Apple and Google in Heated Battle over Privacy

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Apple and Google in Heated Battle over Privacy

Google’s Inc (NASDAQ:GOOG) privacy issues have become a large distraction for the company. On Tuesday it was revealed that the big G was under legal obligation to pay a fine of $22.5 million for violating the privacy of Apple Inc. (NASDAQ:AAPL) users.

Apparently, users of Apple Inc. (NASDAQ:AAPL)’s Safari browser were unexpectedly exposed to online tracking protocols after Google Inc (NASDAQ:GOOG) bypassed users’ privacy settings.

The Federal Trade Commission, which is the body responsible for the levying of the fine, exclaimed that Google Inc tricked the Safari browser into assuming an advertising cookie file. The alleged cookie file has given Google an opportunity to maintain tabs on people’s online movements.

The FTC revealed in its claims that Google had violated a 20 year deal that had been inked last October. In October 2011, Google Inc and the FTC agreed to stop misrepresenting their privacy operations to final consumers. The FTC went on to reveal that the privacy misrepresentations targeted a help center page dated back to 2009. On the other hand, Google has divulged that it has changed the page and taken reasonable steps to stamp out the ad cookies.

This fine is the greatest in FTC history and marks the onset of a new chapter in the ongoing battle against ‘privacy intruders’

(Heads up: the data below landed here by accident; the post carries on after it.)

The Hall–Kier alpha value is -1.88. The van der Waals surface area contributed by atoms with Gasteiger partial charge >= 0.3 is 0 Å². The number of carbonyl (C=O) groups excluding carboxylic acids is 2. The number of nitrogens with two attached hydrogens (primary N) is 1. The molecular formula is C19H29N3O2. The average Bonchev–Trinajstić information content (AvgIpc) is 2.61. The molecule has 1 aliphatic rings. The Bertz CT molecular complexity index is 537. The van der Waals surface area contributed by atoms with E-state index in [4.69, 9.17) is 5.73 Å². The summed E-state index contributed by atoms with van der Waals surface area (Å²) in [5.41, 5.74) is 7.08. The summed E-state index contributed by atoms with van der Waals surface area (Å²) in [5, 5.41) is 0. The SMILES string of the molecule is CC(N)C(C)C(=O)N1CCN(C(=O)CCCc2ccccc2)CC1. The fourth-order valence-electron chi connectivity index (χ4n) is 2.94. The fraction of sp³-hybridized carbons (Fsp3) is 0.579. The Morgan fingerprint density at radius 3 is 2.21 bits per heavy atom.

Skeletons in the closet

In light of privacy intruders, Apple Inc. (NASDAQ:AAPL)’s current inclination raises a lot of questions about its sincere agendas. Isn’t it ironic that Apple has set up a strong fight against Google if some time ago it was making the news about privacy issues by itself?

The good thing about media is that we never hesitate to pull out a few skeletons from the closet.

In June, we reported that Apple’s and Google’s mapping services were in question by a U.S senator, calling them ‘spy planes.’ Although Google was also implicated, Apple topped the headlines, since its mapping service supposedly incorporated technology from one military mapping company called C3 technologies. Senator Chuck Schumer deemed the mapping service as an intrusion to privacy, and, states that the system gives terrorists information on potential targets.

Apple’s policy on privacy is therefore not all that straight. It also has a few skeletons in the closet. There is a probability that Apple’s aggressive fight against Google is driven by its desire to shroud its past.

Nowadays the Internet community is developing rapidly. That is why privacy issues have become urgent,  and hopefully stories like these shouldn’t appear in future.

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